We all know the saying, sticks and stones can break my bones, but names can never hurt me — and from a young age we were led to believe its true too.
Yet those of us who’ve been on the receiving end of names and spiteful words will testify to that maxim being untrue.
Words can hurt.
What people say can harm us.
And worse still, what others say can have lasting impact on our lives.
The little girl in the superstore
The potential damage that words can cause came into stark reality during a recent trip to a local superstore.
Having collected most of the items we needed – cereal, milk, fruit and vegetables – I skillfully maneuvered my way through the isles before getting to the checkout.
As I approached the checkout, stood in line, and began to unload the contents of the trolley onto the conveyor belt, I heard a woman shout at the top of her voice, “You’re so stupid!”
With the other fifty or so shoppers queuing and paying for items, this grabbed my attention. And as I looked across the isle I saw that she was shouting at a spirited little girl, no older than 6 years old.
“You’re a stupid little girl!” she bellowed again. And with this, the girl visibly shrunk within herself, clearly humiliated by the woman’s outcry.
In that moment, I was angry and felt a deep sense of compassion for the girl.
My anger soon turned to a compulsion to address the woman — to express empathy by acknowledging the challenges of parenting — but to also make a plea for her to consider the impact of her words.
So I did. In the privacy of the car park I politely beckoned to her and requested to say a few words. I was pleased that she gave a few seconds of her time.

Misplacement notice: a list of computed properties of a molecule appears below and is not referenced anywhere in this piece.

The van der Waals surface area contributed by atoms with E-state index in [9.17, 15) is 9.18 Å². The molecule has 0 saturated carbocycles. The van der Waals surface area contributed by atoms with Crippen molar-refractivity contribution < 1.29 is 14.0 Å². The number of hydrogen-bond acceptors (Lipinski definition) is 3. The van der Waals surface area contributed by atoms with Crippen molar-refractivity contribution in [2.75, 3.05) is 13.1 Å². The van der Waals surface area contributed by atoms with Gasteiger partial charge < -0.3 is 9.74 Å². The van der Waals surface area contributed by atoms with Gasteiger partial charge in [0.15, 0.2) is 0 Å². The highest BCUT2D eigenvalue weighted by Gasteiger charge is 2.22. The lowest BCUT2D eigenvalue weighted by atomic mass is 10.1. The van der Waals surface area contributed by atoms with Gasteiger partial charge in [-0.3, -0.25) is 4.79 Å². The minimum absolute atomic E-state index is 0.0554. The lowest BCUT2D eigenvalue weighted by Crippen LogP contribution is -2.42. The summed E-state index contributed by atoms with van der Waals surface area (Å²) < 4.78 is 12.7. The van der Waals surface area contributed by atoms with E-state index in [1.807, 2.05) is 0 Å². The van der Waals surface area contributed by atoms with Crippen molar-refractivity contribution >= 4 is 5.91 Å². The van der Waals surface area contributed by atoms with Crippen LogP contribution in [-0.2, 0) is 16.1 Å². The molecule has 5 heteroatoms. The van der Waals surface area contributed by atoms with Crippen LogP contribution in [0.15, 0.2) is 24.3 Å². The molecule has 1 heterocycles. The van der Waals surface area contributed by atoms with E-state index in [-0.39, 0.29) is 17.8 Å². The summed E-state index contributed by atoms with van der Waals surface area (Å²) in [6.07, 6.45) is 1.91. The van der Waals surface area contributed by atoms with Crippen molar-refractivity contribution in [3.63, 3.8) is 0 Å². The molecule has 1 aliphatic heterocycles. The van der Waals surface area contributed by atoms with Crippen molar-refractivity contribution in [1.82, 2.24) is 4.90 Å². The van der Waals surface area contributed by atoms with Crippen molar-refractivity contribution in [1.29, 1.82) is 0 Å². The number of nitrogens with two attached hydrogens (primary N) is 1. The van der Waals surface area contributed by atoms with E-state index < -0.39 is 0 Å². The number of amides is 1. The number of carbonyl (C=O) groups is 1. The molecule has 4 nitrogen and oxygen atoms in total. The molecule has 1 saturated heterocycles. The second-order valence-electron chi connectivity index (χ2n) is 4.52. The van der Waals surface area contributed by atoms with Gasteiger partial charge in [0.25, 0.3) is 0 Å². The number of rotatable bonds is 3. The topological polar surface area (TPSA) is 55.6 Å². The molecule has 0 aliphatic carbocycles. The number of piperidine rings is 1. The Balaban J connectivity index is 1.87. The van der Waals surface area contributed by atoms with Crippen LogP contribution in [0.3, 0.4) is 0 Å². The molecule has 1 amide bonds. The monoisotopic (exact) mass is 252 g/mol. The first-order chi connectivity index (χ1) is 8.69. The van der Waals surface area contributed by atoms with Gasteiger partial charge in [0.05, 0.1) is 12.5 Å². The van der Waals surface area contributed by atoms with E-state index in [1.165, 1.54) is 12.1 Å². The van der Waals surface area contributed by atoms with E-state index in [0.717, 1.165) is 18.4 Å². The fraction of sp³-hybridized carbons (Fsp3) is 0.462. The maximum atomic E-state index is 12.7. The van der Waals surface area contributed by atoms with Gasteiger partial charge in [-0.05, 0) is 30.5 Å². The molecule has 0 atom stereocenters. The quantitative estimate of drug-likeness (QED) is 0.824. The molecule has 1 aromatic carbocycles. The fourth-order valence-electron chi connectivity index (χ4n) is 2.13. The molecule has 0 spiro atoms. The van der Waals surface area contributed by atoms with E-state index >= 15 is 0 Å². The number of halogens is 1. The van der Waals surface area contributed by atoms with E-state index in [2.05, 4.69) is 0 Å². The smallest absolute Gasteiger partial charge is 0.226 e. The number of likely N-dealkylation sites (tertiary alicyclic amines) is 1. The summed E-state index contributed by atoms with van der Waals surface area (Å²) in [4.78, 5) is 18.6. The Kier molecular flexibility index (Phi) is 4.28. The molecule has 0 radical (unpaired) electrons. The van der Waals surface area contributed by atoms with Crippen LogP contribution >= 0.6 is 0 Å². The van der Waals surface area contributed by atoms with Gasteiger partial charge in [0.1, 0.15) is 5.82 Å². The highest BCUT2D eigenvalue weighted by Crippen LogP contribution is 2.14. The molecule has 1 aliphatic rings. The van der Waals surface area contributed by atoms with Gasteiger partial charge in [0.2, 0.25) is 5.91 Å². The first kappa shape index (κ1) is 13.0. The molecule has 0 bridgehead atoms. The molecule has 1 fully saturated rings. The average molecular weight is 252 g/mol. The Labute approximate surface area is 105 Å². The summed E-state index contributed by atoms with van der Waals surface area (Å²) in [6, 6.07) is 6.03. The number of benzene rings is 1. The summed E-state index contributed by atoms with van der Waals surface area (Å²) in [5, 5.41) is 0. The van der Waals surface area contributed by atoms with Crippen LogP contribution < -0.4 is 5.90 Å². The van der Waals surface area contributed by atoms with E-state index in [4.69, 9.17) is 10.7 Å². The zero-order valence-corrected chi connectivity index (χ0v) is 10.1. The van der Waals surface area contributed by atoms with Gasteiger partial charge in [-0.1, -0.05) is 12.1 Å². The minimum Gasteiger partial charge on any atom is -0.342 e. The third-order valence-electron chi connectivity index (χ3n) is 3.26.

Yet, although I sensed a reluctance to acknowledge her actions, I hoped — for the sake of her children — that she’d consider the power of her words.
Stop to consider your words
Our words are powerful — having the potential for irreparable destruction or great comfort. Knowing this, its important that we learn to THINK before we speak.
In other words we need to consider whether what we’re about to say is:
- Truthful – is it evidenced based?
- Helpful – will it be useful in moving the other person towards becoming a better version of themselves
- Inspiring – will it lift the other persons spirit?
- Necessary – does it actually need to be said?
- Kind – is it motivated by a desire to do the other person good?
I don’t know about you, but I know first hand the damage words can have, for as a child, I too experienced being called stupid.
What we say to others matters.
Our words have the potential to shape lives.
And that’s why we each need to THINK before we speak.
How are you using your words and what impact do you think they’re having?
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